I – You’re left wondering how long he thought about doing it. He takes off without hesitation the moment Alcantara drops his head. Was it observing some pattern pre-game? Some trend an eagle-eyed staffer identified through hours of watching isolated footage? A simple wager between teammates? Did he think about it all year? Did he think about it last August, when infection robbed him of his motor function, and threatened his life?
II – It’s not a profundity to observe that sitting around in a hospital bed, unable to get up, unsure if you’re going to live or die has a way of framing your agency in your own life. When living is reduced to four walls, basic cable, and the tubes in your arm, the things you used to do, to be, slough off the psyche pretty quickly. After long enough, all that’s really left is the essence of who you are, of the things you truly care about. They become the only thing you can think about and, I truly believe, can help you survive.
When he was released from the hospital after two-weeks of life-and-career-saving treatment Martin said, “The most important thing is I get to see my family, my kids, and play baseball again.”
III – The natural order is out to get us, and the natural order, eventually, will win. We make jokes or roll our eyes at those with more than us. We say someone was “born on third base and thinks they hit a triple.” But regardless of where we start in life, the game state will eventually demand we run from it, and then we are doomed. The sense of safety is an illusion born of necessity, and we are always stealing it from an indifferent reality that will eventually kill us.
We might as well point ourselves at home, wait for an opportunity, and run like hell. A moment of safety, stolen from the void.
In Blaise Pascal’s Pensées, published after his death in 1662, Pascal sets out what is known as “Pascal’s Wager”: in short, that any rational person ought to live as if God (and the attendant heaven/hell) exists. Wager that God is real and lose, and all that’s really lost in the wager is a lifetime of doing good works and not taking the Lord’s name and so on; a moderate investment, Pascal concludes, considering the extreme range of outcomes if God does, in fact, exist, and one’s path is either strumming a harp from atop a puffy white cloud or dancing the fire-dance in iron shoes for all of eternity. It’s a logical enough proposition, although one that seems pragmatic to the point of cynicism. Point your feet in the direction of belief, Pascal seems to be arguing, and the heart will get dragged along for the ride.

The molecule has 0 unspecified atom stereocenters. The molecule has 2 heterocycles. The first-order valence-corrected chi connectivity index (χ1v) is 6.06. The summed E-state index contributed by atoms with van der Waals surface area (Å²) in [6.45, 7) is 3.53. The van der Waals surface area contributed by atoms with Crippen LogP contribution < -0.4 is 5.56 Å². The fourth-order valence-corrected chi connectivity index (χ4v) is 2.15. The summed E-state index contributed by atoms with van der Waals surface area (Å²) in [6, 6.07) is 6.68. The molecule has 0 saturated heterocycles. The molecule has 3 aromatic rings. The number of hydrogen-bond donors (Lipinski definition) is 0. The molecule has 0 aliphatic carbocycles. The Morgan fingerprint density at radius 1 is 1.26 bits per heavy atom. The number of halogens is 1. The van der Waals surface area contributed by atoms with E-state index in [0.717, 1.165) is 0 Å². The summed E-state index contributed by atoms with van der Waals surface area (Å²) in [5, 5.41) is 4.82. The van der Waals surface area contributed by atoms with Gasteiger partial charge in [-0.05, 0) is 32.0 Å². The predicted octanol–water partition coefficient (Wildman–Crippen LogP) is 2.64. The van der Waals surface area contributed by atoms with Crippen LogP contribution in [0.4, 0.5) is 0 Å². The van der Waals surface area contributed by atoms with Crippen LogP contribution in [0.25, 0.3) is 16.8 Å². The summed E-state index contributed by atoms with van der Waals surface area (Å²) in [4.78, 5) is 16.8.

On Monday, Padres prospect Logan Allen made his major league debut. This in itself is not particularly noteworthy, although MLB debuts are always somewhat noteworthy, especially when the player in question was drafted in the 8th round with a less-than-20% chance of making it to the Show. What made Allen’s debut stand out from the 130 other players who have made their first MLB appearances this year is who showed up to watch it, and why:
John Cena, it turns out, was out to eat a while back with a Padres fan friend who recognized Allen, and the two wound up involved in a lengthy conversation that ended with Cena betting Allen a dollar he wouldn’t make it to the bigs, because…motivation? Per Cena, he could tell Allen had “very rarely faced failure,” and he was wondering how he could create a situation for this person who–and this cannot be stressed enough–he had literally just met in order “to face him with the concept of failure.” One can only assume this meeting took place before Logan Allen gave up 15 runs in 14 innings in Triple-A El Paso. So: the bet was placed, hands were shaken, Allen eventually works his way up to his MLB debut, Cena shows up with the dollar and spins it as a feel-good story.
Except it’s not.
This is Pascal’s Wager dressed up in baseball pants. Cena can frame it as “motivational,” but he’s making a low-risk investment with potentially huge payoff. Like Pascal’s rational man who donates to charity solely because it’s on the checklist of Good Person things, he is committing dollars but not his soul. Meanwhile, when Logan Allen did defy the odds and make it to the majors, Cena could come collect on his wager, smiling down from his suite, saying “I knew you were the real deal all along.”